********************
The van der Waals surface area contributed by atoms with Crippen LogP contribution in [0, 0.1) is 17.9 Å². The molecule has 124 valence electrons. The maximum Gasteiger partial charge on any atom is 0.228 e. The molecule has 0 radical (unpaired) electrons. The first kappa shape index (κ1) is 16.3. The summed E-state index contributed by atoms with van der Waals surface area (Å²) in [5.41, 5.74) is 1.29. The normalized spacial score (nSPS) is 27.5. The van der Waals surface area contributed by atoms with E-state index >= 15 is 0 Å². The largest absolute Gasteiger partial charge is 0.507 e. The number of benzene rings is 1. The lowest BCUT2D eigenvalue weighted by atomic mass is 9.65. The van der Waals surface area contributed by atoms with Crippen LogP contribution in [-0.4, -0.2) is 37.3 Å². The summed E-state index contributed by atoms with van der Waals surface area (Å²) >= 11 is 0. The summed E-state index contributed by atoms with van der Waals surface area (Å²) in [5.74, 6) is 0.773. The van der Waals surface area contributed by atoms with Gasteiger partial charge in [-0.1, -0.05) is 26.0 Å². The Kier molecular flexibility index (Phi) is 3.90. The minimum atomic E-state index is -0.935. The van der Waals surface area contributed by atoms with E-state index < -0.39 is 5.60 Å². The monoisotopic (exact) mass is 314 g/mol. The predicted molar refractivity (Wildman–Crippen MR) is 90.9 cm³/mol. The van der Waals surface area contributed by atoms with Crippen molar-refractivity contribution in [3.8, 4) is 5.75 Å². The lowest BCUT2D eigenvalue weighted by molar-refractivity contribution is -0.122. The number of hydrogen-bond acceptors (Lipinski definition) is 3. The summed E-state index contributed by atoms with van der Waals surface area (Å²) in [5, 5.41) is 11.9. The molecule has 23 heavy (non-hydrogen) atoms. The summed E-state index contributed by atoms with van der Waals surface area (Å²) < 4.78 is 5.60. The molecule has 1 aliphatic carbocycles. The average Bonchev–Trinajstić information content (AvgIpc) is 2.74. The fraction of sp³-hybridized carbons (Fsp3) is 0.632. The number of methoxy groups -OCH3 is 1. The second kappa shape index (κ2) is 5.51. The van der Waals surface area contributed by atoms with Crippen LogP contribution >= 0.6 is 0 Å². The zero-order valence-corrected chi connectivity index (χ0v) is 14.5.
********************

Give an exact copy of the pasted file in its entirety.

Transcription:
The van der Waals surface area contributed by atoms with Crippen LogP contribution in [0, 0.1) is 17.9 Å². The molecule has 124 valence electrons. The maximum Gasteiger partial charge on any atom is 0.228 e. The molecule has 0 radical (unpaired) electrons. The first kappa shape index (κ1) is 16.3. The summed E-state index contributed by atoms with van der Waals surface area (Å²) in [5.41, 5.74) is 1.29. The normalized spacial score (nSPS) is 27.5. The van der Waals surface area contributed by atoms with E-state index >= 15 is 0 Å². The largest absolute Gasteiger partial charge is 0.507 e. The number of benzene rings is 1. The lowest BCUT2D eigenvalue weighted by atomic mass is 9.65. The van der Waals surface area contributed by atoms with Crippen LogP contribution in [-0.4, -0.2) is 37.3 Å². The summed E-state index contributed by atoms with van der Waals surface area (Å²) >= 11 is 0. The summed E-state index contributed by atoms with van der Waals surface area (Å²) in [5.74, 6) is 0.773. The van der Waals surface area contributed by atoms with Gasteiger partial charge in [-0.1, -0.05) is 26.0 Å². The Kier molecular flexibility index (Phi) is 3.90. The minimum atomic E-state index is -0.935. The van der Waals surface area contributed by atoms with E-state index < -0.39 is 5.60 Å². The monoisotopic (exact) mass is 314 g/mol. The predicted molar refractivity (Wildman–Crippen MR) is 90.9 cm³/mol. The van der Waals surface area contributed by atoms with Crippen molar-refractivity contribution in [3.8, 4) is 5.75 Å². The lowest BCUT2D eigenvalue weighted by molar-refractivity contribution is -0.122. The number of hydrogen-bond acceptors (Lipinski definition) is 3. The summed E-state index contributed by atoms with van der Waals surface area (Å²) in [5, 5.41) is 11.9. The molecule has 23 heavy (non-hydrogen) atoms. The summed E-state index contributed by atoms with van der Waals surface area (Å²) < 4.78 is 5.60. The molecule has 1 aliphatic carbocycles. The average Bonchev–Trinajstić information content (AvgIpc) is 2.74. The fraction of sp³-hybridized carbons (Fsp3) is 0.632. The number of methoxy groups -OCH3 is 1. The second kappa shape index (κ2) is 5.51. The van der Waals surface area contributed by atoms with Crippen LogP contribution >= 0.6 is 0 Å². The zero-order valence-corrected chi connectivity index (χ0v) is 14.5.